HLF event at the Senedd, Cardiff as part of Rememberance Week09 / 11 / 2015
To coincide with an event to be held at the Senedd in Cardiff as part of Remembrance Week, Head of the Heritage Lottery Fund Wales (HLF), Richard Bellamy, outlines how its funds have helped groups to better understand the impact of the First World War
The Frist World War affected millions of people across the globe and shaped the world that we live in today. The Centenary is a chance to understand the war, uncover its stories and explore what it means to us today.
Our funding programme First World War: then and now has at its core the ambition to help communities to explore the heritage of the First World War, and its lasting effect on our people and our landscape. The events of a hundred years ago had an immeasurable impact on communities across the UK, and the consequences are still felt today. The spotlight often falls on the experiences of those who enlisted and joined the armed forces, but we should also consider the life changing scenarios for those left at home. How did communities survive? Who took on the key roles vacated by men? What everyday changes had to be made in the home?
Many of those stories are yet untold and are waiting to be uncovered. Of the 63 projects funded in Wales so far, all offer a different perspective or outlook – but brought together they create a tapestry of images that can help us change the way war is understood.
Take, for example, a project in Narberth Museum in Pembrokeshire which has been exploring the impact of the war on their town through a collection of letters written by a local soldier, William Bowen Stephens. Based on the information collected, the Museum and the local Youth Theatre have been bringing the letters to life. In the drama, the letters are juxtaposed with a reading of Owen Sheers’s Pink Mist, a verse drama which explores the psychological and physical after-effects of Afghanistan on three young soldiers, highlighting the similarities of wartime experience over the decades.
In contrast, the Meirionnydd Historical Society in Gwynedd has focussed on the impact of the First World War on their local area, considering the effect it had on the women left behind, how conscientious objectors fared during the period and how the communities survived the legacy of losing skilled craftsmen from their villages.
Supporting projects such as these that aim to uncover hidden or unknown stories from the First World War is particularly close to my heart as Head of HLF Wales. My own Great Uncle, Captain Charles Bellamy, was one of the first hundred men to volunteer for the army following Lord Kitchener’s call for 100,000 soldiers to enlist in 1914. On the first day of the Somme in July 1916, the battalion my Great Uncle belonged to – the Grimsby Chums – was in the first wave to ‘go over the top’. One of the few when the war first started, Captain Bellamy quickly became just one of the many thousands who never returned home.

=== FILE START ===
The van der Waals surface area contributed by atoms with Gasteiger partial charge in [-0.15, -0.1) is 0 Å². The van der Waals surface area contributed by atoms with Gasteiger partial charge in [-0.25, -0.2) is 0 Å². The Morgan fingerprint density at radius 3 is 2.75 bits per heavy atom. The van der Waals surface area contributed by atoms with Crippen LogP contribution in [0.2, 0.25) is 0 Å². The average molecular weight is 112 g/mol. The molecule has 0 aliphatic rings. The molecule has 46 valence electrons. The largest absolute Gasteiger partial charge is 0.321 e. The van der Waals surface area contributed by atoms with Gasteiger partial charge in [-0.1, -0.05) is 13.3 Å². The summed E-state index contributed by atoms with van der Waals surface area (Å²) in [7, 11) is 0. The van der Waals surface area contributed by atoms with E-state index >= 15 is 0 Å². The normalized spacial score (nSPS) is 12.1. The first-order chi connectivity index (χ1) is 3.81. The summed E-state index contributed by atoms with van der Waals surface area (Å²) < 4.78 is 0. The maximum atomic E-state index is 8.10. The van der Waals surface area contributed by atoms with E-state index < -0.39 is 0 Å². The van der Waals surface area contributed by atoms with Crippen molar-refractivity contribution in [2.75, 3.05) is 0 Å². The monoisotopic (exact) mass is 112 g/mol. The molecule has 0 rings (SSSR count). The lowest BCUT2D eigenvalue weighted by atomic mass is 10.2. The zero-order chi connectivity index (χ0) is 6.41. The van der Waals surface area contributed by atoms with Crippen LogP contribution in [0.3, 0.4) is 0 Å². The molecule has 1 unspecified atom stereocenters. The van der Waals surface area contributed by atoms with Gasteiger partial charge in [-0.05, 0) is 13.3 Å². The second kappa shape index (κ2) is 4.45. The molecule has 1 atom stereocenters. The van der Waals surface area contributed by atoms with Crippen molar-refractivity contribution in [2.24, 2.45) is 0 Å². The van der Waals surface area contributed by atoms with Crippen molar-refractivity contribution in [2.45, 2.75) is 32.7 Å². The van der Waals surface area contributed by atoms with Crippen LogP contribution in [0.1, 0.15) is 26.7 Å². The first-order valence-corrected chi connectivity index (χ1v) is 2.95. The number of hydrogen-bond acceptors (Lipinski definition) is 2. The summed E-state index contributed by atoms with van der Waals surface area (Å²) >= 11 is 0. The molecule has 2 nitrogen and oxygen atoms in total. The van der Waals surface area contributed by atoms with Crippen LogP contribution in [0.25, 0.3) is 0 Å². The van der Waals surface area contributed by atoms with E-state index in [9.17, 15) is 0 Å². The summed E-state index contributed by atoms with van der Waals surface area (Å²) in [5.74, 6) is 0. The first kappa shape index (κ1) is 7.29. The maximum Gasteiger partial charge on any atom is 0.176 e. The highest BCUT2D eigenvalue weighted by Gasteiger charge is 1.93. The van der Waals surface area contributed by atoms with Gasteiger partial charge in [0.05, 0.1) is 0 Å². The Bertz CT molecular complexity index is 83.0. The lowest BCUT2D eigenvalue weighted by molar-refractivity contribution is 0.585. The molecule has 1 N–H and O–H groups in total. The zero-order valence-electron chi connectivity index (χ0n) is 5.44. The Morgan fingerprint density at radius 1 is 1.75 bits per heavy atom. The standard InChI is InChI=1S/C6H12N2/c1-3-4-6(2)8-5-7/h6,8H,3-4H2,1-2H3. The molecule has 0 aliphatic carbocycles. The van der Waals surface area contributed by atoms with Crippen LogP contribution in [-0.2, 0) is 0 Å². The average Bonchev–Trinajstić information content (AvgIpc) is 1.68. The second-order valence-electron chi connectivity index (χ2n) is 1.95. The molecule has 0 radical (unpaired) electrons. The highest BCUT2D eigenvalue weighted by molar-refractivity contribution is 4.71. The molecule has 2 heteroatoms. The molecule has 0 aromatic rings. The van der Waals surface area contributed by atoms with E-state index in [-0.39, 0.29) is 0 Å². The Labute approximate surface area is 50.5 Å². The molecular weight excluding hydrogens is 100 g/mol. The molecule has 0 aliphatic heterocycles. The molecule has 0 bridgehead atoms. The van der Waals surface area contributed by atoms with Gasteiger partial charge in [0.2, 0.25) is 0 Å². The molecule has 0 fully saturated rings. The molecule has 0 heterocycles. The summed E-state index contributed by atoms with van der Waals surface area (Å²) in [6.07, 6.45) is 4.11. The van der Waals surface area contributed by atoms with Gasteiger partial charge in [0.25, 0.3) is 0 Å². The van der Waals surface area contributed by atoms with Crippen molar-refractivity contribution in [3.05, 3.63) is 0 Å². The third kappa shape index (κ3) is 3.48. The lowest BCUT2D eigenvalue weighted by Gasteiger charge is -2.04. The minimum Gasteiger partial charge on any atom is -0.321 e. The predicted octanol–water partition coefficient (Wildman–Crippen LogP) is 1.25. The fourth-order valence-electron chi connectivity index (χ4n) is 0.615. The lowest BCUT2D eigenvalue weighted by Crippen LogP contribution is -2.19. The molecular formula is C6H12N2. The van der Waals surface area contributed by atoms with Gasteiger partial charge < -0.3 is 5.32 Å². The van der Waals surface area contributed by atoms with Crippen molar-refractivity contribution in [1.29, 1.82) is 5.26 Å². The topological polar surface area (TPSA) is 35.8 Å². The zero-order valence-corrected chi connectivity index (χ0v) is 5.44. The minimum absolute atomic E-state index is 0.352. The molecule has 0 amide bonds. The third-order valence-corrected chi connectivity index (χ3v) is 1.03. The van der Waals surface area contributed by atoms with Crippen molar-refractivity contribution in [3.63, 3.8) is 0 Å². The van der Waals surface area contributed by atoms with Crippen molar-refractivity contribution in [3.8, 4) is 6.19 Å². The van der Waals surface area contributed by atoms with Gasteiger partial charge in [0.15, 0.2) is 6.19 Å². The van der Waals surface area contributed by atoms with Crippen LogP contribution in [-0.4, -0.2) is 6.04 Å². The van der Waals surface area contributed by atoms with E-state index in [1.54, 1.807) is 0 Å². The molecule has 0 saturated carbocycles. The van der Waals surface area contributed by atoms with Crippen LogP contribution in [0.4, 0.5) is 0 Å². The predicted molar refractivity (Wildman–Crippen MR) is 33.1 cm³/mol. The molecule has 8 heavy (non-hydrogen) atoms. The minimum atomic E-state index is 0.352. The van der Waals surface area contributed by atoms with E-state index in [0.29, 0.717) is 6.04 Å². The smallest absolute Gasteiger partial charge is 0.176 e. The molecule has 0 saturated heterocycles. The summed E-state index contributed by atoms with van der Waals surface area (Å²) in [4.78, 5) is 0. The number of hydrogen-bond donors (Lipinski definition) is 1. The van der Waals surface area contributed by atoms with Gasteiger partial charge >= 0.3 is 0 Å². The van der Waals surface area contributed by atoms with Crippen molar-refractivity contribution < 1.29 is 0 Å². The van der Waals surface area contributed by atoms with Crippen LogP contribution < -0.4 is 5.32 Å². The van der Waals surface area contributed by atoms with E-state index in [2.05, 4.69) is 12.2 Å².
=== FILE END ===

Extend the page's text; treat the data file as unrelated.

Unearthing such deeply personal stories and bringing them back to life reinforces the message that the events of a hundred years ago are still relevant to us today, a key aspiration for this programme – as I discovered when I researched my family’s history.
Another important factor in the success of many of the HLF funded projects has been their ability to create a sense of inclusivity, especially when involving young people, who have an uncanny knack of uncovering stories and drawing out the relevance to today’s society using modern techniques. A perfect example is a project in Blaenau Gwent and Torfaen where a group of 30 young people have used their grant to produce two short animation films based on their research into the experiences of Welsh soldiers during the First World War. They collected the stories using a van, decorated to resemble a WWI dugout, and equipped with audio equipment, cameras and a scanner.
Or the Llangwm Local History Group who will be working with school groups to create a performance exploring the impact the First World War had on their village – for both those who went away to fight, and for those who stayed to carry out key jobs such as farming, mining and in the dockyard.
This is just a snapshot of the work HLF has done so far in commemorating the First World War and its impact – but it is a long way from being over. An additional £4 million has been made available for new projects, offering grants of between £3,000 and £10,000, and applications are being encouraged from across Wales.
If you’re thinking of applying to us or have an idea that can help bring to life past experiences for present and future generations please get in touch with us. We’d love to hear from you and your ideas.